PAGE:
Am I done now? Nope. Apparently PayPal needed more information, but don't plan on getting the email request they send as it gets filtered as Spam. You have to call them and funnel through the automated system to get a live body to check on the status. Apparently they need more information. This time they want a credit card statement, copy of paystub displaying social security number and a letter on company letterhead stating we wanted a name change. Keep in mind, we aren't changing the company name but only wanted to change the name of the employee listed on the account. This was faxed over on June 21, 2007.

    Am I done now? Nope. I called PayPal again after a few days wondering what the status was and they tell me they now need a copy of the signature card from the bank. Interestingly enough, this employee also tells me that it's easier to set up a new PayPal account rather than try to change the name. He told me exactly what I needed to do. I find it nice that employees are telling customers how to get over on the system because even the employees know it sucks. I'm determined to get this changed though. And I don't want to loose the history with the existing account.

    Funny though, On June 25, 2007 I received an email from PayPal asking for me to answer a survey about my experience with PayPal. The letter reads, "As part of PayPal's commitment to excellence, I want to make sure I met your needs in my response. Would you please take a minute to answer a few questions to let me know how I did?" Well, I told them how my needs were not met. Apparently that was all they wanted because I haven't heard back from them. Apparently "Commitment to Excellence" means something different to me then it does them.

    Anyway, Today, July 2, 2007 I call again wanting to know the status and the PayPal guy tells me they sent me an email today wanting more information. I can't wait to see what they want now. Unfortunately, I can't tell you because the guys computer is running slow and he can't pull up the information. I give him my email address and he assures me he'll send it within a couple minutes. He actually follows through with his word and I get an email several minutes later. Apparently, now they want a copy of the Social Security Card as well as a paystub. What, the paystub displaying the Social Security Number isn't enough?? Here's what they wrote:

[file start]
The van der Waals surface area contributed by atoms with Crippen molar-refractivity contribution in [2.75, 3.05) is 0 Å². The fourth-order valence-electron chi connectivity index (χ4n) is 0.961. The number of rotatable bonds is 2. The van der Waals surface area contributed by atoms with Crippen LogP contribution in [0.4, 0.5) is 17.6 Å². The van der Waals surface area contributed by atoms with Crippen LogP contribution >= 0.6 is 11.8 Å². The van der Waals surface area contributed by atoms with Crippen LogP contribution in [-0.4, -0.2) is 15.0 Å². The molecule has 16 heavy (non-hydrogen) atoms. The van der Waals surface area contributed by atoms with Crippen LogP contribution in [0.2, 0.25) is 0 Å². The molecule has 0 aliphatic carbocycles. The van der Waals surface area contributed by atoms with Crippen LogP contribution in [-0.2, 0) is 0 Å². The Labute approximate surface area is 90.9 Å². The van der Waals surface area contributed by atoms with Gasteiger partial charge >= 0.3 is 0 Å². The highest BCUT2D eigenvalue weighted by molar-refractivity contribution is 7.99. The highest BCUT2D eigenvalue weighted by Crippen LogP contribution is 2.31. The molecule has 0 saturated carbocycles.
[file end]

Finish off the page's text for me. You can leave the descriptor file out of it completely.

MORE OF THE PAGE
"Please submit a clear copy of your Social Security card and a recent pay stub displaying your SSN and the address matching your PayPal Account. Please ensure that your Social Security number is clearly displayed on the documents you send.

    In order for us to complete the verification process, please print this email and complete the fields of the Social Security Affidavit below. Once completed, please fax or mail the information to:...."

    You have got to be kidding! So, I call them one more time. After sitting on hold for 32 minutes, I ask to speak to the verification department and as usual get told they don't accept phone calls. I then request a supervisor. I get a supervisor who I tell my story to and he assures me that he can see that they have all the documentation and I don't need to fax anything over. He will contact the verification department and explain what I told him. He then says to wait a couple days and the name should be changed. I won't hold my breath because I want to live long enough for this change to go through. As I hang up the phone, the PayPal supervisor tells me to have a nice 4th. Is he being sarcastic or just trying to be nice? Who cares, just get my account fixed!

    My next step is to start some tests with Google Checkout. Perhaps Google Checkout will generate similar positive results and I can suggest all my clients stop using PayPal and switch to Google. This is ridiculous.